So, why do we ask these kinds of questions? In most cases, it’s because that’s what we were taught to do. These questions are neither logical nor reasonable, but that’s the way it has always been done so that’s the way we do it. At times like this, Einstein’s definition of insanity seems appropriate. “Insanity is doing the same things over and over yet expecting different results.”
No manager in his right mind will accept an insanity plea in such a case when explaining why you weren’t able to close the Customer.
Rule # 3 – Never ask a question or make a statement that could make the Customer more defensive
As we have already discovered, all of these questions will do that to some degree. But nothing is more certain to have that result than the trial closes that so many Salespeople use to push the Customer along before they are ready to buy. As innocent as some of them may seem to you, to the Customer, they are an offense. Liken this to a football game; when the offense takes over, the defense blocks its way.
“Wouldn’t this car look great in your driveway?” That may sound like an easy going way to get a big ‘yes’ from the Customer, but it is not. It is presumptuous and self serving and bound to make the Customer more defensive. “Park the car in the sold line” is another trial close that presumes they have made a decision when they very well may not have.
Though you may have made an excellent presentation up to this point, these questions can cause the Customer to put the process in reverse and start backing away from the pressure they feel. This can undo everything you have accomplished thus far and reaffirm their initial fears, again causing them to withdraw and retreat.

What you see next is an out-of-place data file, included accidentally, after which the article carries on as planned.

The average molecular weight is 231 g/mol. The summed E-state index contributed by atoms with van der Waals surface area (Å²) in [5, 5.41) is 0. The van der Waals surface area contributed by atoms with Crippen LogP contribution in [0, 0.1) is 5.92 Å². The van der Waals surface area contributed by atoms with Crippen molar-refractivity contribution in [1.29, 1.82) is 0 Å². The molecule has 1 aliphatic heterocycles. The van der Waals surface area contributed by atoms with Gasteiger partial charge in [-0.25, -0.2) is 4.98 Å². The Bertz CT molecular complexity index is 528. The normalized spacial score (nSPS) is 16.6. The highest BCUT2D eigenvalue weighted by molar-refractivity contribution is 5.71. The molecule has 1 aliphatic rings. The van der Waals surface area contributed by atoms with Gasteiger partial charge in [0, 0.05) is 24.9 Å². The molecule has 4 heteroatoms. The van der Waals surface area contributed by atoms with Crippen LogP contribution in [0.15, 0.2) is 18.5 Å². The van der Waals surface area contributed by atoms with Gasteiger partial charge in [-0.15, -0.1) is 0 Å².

And of course, let’s not forget, “If we can come to terms on the price and payment are you ready to buy the car today?” What a horrible question to ask someone. After working so hard during the sales process to know ask them to buy the car out on the lot while standing next to the car is ridiculous. There are Dealerships that should have a Gold Record on their wall with that song on it because they have sung it so many times.
Does that mean you have never closed a deal using any of these? Of course you have! But I assure you would have closed many more and probably gained more repeat business if you had not used trial closes.
Rule # 4 – Always try to catch the Customer pleasantly off guard
I believe that the best tool any Salesperson can have in their bag is the ability to be Unique, Inspiring, and Different from the competition. For that reason, I despise the use of trial closes, pressure statements and an environment that offers the Customer the chance to lie. Nearly everyone uses these techniques and the Customers know they will and even expect them to. That’s part of the reason they are so defensive in the first place.
By being different from other Salespeople, you catch the Customer pleasantly off guard. That surprise alone can sometimes be the key to earning their business. When you carry yourself in a non-threatening, non-presumptive manner, they will perceive that you are different and will relax their defenses.
Avoiding these types of questions and comments, can help you do what is best for your Customer and yourself as well. By focusing your efforts on relaxing their defensive mechanisms rather than continuously pressing for the sale they will open themselves up to your presentation and develop a sense of trust.
No matter what you have been taught about selling in the past, learning to adapt fresh and proven methods can re-invigorate your career and help you build trust and confidence in your Customers. This is the way true professionals build long term success and it is the best way to sell. No pressure or manipulation; just pure Customer Care.
Today’s informed Customers do things differently and we must do the same if we are to earn their business. A Salesperson’s game plan should be simple and consistent, which is to, sell them on your product, yourself, and your Dealership. When you can do that you will overcome the defensiveness that can clearly be a problem for most Customers.
Like a good offensive lineman, when you can remove the defenses that are blocking the way, you have a much better chance of scoring the touchdown.